Growing Concerns Around Plastics Pollution Prompt International Action

By: LOUIS SPANIAS, Acting Director of the Hixon Center

Typically, when we hear the word “pollution,” our minds run to air pollution. As southern California residents, we see this daily. A stroll along any California freeway, or a look out the plane window just moments after lift-off, reveals the thick layer of haze that sits comfortably and persistently upon Los Angeles. However, concerns about pollution cut across different ecosystems and environments – we hear about “light pollution” as city lights cover up the night sky, and we know how our trash and liquid waste can enter various land and water ecosystems.

However, among environmentalists, plastics pollution specifically has been an ongoing and growing concern. Many of the plastics we make and use are designed for single use (e.g., straws, water bottles, grocery bags) – and yet despite how flimsy those items may seem for our uses, plastics are highly durable and resistant to processes of natural degradation. And more and more, we are finding plastics everywhere – more specifically, in our oceans and wildlife – which poses serious environmental and public health threats. Even the first plastics, made over 100 years ago, can still be found in the environment.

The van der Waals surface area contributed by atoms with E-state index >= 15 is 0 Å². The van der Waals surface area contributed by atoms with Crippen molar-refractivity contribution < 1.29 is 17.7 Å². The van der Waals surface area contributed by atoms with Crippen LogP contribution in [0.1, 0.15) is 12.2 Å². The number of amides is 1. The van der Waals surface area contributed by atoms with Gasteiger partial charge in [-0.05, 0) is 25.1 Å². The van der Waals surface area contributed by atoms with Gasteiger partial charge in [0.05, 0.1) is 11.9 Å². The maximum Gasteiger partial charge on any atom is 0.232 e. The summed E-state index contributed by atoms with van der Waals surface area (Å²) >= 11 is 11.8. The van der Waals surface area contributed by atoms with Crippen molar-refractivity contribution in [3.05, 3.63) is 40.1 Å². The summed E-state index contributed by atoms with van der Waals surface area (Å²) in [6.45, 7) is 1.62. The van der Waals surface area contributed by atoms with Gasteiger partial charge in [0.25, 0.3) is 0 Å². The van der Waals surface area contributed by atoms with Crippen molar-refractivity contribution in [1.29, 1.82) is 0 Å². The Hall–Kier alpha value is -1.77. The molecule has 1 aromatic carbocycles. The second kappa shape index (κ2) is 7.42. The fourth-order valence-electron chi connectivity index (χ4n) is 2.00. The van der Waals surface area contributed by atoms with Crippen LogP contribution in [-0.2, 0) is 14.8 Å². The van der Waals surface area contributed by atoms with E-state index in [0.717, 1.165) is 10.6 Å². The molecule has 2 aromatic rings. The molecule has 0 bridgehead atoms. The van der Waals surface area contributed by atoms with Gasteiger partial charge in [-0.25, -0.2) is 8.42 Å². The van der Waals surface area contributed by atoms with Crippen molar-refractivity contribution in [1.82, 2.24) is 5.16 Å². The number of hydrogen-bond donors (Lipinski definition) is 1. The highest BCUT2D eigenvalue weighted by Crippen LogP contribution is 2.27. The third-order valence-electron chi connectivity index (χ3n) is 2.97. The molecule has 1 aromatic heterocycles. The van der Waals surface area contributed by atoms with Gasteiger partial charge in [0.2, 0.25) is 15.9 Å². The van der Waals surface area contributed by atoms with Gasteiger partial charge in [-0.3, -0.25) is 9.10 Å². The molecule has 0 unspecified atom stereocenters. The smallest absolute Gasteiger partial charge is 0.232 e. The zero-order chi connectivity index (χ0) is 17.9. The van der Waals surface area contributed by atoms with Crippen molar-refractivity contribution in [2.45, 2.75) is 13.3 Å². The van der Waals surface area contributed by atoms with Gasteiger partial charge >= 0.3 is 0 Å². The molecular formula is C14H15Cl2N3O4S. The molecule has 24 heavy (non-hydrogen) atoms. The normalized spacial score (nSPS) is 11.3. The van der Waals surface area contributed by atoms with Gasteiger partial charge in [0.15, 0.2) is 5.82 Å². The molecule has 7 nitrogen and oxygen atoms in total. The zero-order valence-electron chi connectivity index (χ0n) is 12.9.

We use plastic all the time. From a materials standpoint, the creation and manufacture of plastics as we know them was a pivotal invention of the industrial period in the 19th century – which consequently commenced and exploded during the so-called “Age of Plastics” in the 1950s. Plastic, which can be made from a large range of synthetic or semi-synthetic organic compounds, is a highly durable, malleable, and versatile material. It is cheap and easy to produce, it is impervious to water, and can be used in just about anything. But after a closer look, this otherwise powerful innovation is a scary environmental concern. A recent study co-written by faculty and associates from the U.C. Santa Barbara, University of Georgia, and the Sea Education Association, suggests that as of 2015 nearly 8.3 billion metric tons of virgin plastics had been produced and 6.3 billion metric tons of plastic waste was created. Of that number, 79% has found itself in landfills or in the natural environment, and only 12% has been incinerated. Plastic is also a petroleum-based product, tying it to greenhouse gas emissions and air pollution produced from its manufacture.

The numbers alone are intimidating, but hard to imagine. To put these figures into perspective, the study states that nearly 8 million metric tons of plastic ends up in our oceans every year – which according to National Geographic is “equivalent to five grocery bags of plastic trash for every foot of coastline around the globe.” Relatedly, a common visualization of the plastics pollution problem is the now infamous Great Pacific Garbage Patch, where loose plastics and marine waste are collected by oceanic currents and never biodegrade: they just break down into smaller pieces and microplastics. The patch (which is only one of several) is approximately 1.6 million square kilometers – more than double the size of the state of Texas.